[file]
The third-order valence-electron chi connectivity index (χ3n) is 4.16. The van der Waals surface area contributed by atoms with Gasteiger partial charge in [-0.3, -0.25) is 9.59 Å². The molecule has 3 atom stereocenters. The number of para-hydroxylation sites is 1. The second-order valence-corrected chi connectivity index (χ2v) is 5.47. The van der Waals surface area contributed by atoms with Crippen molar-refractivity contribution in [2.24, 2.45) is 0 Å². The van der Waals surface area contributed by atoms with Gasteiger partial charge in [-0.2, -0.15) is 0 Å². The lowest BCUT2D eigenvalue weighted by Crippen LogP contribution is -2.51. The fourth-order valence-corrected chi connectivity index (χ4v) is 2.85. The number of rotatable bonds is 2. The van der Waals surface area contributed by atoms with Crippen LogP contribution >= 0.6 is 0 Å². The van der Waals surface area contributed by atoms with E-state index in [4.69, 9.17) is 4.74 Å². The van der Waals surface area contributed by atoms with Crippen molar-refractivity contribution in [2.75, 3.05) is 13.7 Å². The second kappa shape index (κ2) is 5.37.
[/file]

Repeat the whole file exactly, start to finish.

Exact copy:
The third-order valence-electron chi connectivity index (χ3n) is 4.16. The van der Waals surface area contributed by atoms with Gasteiger partial charge in [-0.3, -0.25) is 9.59 Å². The molecule has 3 atom stereocenters. The number of para-hydroxylation sites is 1. The second-order valence-corrected chi connectivity index (χ2v) is 5.47. The van der Waals surface area contributed by atoms with Crippen molar-refractivity contribution in [2.24, 2.45) is 0 Å². The van der Waals surface area contributed by atoms with Gasteiger partial charge in [-0.2, -0.15) is 0 Å². The lowest BCUT2D eigenvalue weighted by Crippen LogP contribution is -2.51. The fourth-order valence-corrected chi connectivity index (χ4v) is 2.85. The number of rotatable bonds is 2. The van der Waals surface area contributed by atoms with Crippen LogP contribution >= 0.6 is 0 Å². The van der Waals surface area contributed by atoms with E-state index in [4.69, 9.17) is 4.74 Å². The van der Waals surface area contributed by atoms with Crippen molar-refractivity contribution in [2.75, 3.05) is 13.7 Å². The second kappa shape index (κ2) is 5.37.